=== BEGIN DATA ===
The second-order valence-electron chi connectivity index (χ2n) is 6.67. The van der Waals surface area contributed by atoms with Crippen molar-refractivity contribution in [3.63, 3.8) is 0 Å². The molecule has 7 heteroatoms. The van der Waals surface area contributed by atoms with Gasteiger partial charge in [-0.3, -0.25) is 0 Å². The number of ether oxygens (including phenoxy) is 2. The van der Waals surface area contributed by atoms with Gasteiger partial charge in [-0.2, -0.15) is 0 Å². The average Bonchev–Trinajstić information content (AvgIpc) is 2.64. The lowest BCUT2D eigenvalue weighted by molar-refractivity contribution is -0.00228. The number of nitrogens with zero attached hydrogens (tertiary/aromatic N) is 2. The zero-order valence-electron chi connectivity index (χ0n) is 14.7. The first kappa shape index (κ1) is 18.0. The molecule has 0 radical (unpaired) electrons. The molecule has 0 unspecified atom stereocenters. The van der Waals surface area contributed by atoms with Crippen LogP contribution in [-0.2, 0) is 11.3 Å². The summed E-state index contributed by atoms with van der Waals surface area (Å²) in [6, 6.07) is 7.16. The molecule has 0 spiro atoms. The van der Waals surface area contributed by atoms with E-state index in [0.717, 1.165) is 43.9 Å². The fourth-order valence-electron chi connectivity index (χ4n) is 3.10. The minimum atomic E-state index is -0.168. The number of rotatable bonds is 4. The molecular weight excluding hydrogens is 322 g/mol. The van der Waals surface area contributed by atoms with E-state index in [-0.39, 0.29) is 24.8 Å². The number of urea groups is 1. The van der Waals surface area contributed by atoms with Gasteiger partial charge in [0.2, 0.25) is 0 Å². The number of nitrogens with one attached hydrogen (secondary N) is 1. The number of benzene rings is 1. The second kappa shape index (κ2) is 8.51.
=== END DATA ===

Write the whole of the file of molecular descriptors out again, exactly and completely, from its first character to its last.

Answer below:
The second-order valence-electron chi connectivity index (χ2n) is 6.67. The van der Waals surface area contributed by atoms with Crippen molar-refractivity contribution in [3.63, 3.8) is 0 Å². The molecule has 7 heteroatoms. The van der Waals surface area contributed by atoms with Gasteiger partial charge in [-0.3, -0.25) is 0 Å². The number of ether oxygens (including phenoxy) is 2. The van der Waals surface area contributed by atoms with Gasteiger partial charge in [-0.2, -0.15) is 0 Å². The average Bonchev–Trinajstić information content (AvgIpc) is 2.64. The lowest BCUT2D eigenvalue weighted by molar-refractivity contribution is -0.00228. The number of nitrogens with zero attached hydrogens (tertiary/aromatic N) is 2. The zero-order valence-electron chi connectivity index (χ0n) is 14.7. The first kappa shape index (κ1) is 18.0. The molecule has 0 radical (unpaired) electrons. The molecule has 0 unspecified atom stereocenters. The van der Waals surface area contributed by atoms with Crippen LogP contribution in [-0.2, 0) is 11.3 Å². The summed E-state index contributed by atoms with van der Waals surface area (Å²) in [6, 6.07) is 7.16. The molecule has 0 spiro atoms. The van der Waals surface area contributed by atoms with E-state index in [0.717, 1.165) is 43.9 Å². The fourth-order valence-electron chi connectivity index (χ4n) is 3.10. The minimum atomic E-state index is -0.168. The number of rotatable bonds is 4. The molecular weight excluding hydrogens is 322 g/mol. The van der Waals surface area contributed by atoms with E-state index in [-0.39, 0.29) is 24.8 Å². The number of urea groups is 1. The van der Waals surface area contributed by atoms with Gasteiger partial charge in [0.2, 0.25) is 0 Å². The number of nitrogens with one attached hydrogen (secondary N) is 1. The number of benzene rings is 1. The second kappa shape index (κ2) is 8.51.